Lehigh University
Lehigh University


Gift supports new Holocaust Studies chair

Helene and Allen Apter ’61

Future generations of Lehigh students will gain a deeper understanding of the Holocaust thanks to a generous gift by Helene and Allen Apter ’61.

The couple, who are long-time benefactors of Lehigh’s annual fund and the Philip and Muriel Berman Center for Jewish Studies, have endowed the Helene and Allen Apter ’61 Chair in Holocaust Studies and Ethical Values in the College of Arts and Sciences.

Their gift supports a faculty member with expertise in Holocaust Studies, who will also contribute to broader college initiatives in ethics, values, and social change.

“If you are lucky enough to be able to give gifts while you are alive, you are most fortunate because tzedakah, or charity, is the best way to share. And share we should,” the Apters said in a prepared statement.

The gift also represents the Apters’ belief that education fosters understanding. “We must teach today’s students the true facts about the Holocaust in the hope that it never be forgotten,” they said.

Gregory Farrington, Lehigh president, thanked the Apters for their generosity and foresight. "It is not possible to talk about contemporary history, politics, religion, and a host of other issues without talking about the Holocaust,” he said. “The Apters’ generosity will allow us to bring to South Mountain experts in the field who will give our students and the community greater depth of understanding of the Holocaust and its impact.”

International search underway

With the help of adjunct faculty, Lehigh has long offered programs on the Holocaust through the Berman Center, which is part of the College of Arts and Sciences.

The creation of the chair allows Lehigh to provide students with consistent programming in Holocaust Studies, as well as support for a broad range of initiatives in the areas of ethics, values, and social change already underway in the college and across the university. The chair will also provide opportunities for cross-disciplinary outreach into areas such as history, religion and theology, cultural studies, and literature and film, depending upon the expertise of the scholar selected for the position. An international search is now underway.

Allen Apter graduated from Lehigh in 1961 with a degree in industrial engineering. After graduation, Allen entered his family’s manufacturing business. He took a fledgling business and grew it into R.A. Industries of Lansdale, Pa., which manufactures material handling equipment, specialized chemical pumps, and water treatment and analysis systems.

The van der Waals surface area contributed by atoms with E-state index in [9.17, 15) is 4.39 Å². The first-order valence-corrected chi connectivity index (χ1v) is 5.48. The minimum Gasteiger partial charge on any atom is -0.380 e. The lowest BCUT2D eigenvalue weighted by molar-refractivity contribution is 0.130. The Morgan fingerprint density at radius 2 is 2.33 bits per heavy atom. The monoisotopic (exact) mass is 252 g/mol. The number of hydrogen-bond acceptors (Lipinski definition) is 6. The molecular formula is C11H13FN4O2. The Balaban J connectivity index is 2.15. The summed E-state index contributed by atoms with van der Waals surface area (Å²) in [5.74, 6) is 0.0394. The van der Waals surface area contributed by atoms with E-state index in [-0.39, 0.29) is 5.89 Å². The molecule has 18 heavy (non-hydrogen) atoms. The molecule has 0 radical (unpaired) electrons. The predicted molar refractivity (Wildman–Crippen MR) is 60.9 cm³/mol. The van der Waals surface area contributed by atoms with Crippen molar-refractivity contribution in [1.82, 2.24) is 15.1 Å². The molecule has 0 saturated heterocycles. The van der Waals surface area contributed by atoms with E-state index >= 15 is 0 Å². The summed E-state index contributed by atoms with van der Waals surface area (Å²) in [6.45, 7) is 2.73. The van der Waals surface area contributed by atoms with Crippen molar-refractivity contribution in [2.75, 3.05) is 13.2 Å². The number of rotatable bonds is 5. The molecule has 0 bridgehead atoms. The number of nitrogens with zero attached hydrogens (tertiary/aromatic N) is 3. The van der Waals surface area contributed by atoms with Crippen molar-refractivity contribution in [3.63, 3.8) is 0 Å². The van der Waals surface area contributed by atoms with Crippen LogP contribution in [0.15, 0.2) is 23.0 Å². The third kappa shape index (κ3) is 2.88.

He serves on the board of the United Jewish Appeal (UJA) Federation in Philadelphia and helped establish the Art Center in Ma’a lot, Israel, which he still supports today. He is also on the board of Juvenile Diabetes Research Foundation (JDRF).

Helene Apter is a native of New York City. She holds a bachelor’s degree from Queens College and a master’s degree in development and remedial reading from the City College of New York. She has taught in both New York City and Cheltenham, Pa., and is also involved in charitable work.

The Apters, who reside in Fort Washington, Pa., have two children and three grandchildren.

The Apters’ gift is part of Shine Forever: The Campaign for Lehigh, a $500 million campaign focused on raising endowment for faculty chairs, undergraduate scholarships, academic programs, and student life and athletics, in order to win the finest students and faculty and continually enhance the quality and reputation of the university. With the help of dedicated alumni and friends like the Apters, Lehigh will reach its goal of $500 million within the next five years.

--Janet Norwood

Posted on Wednesday, March 08, 2006

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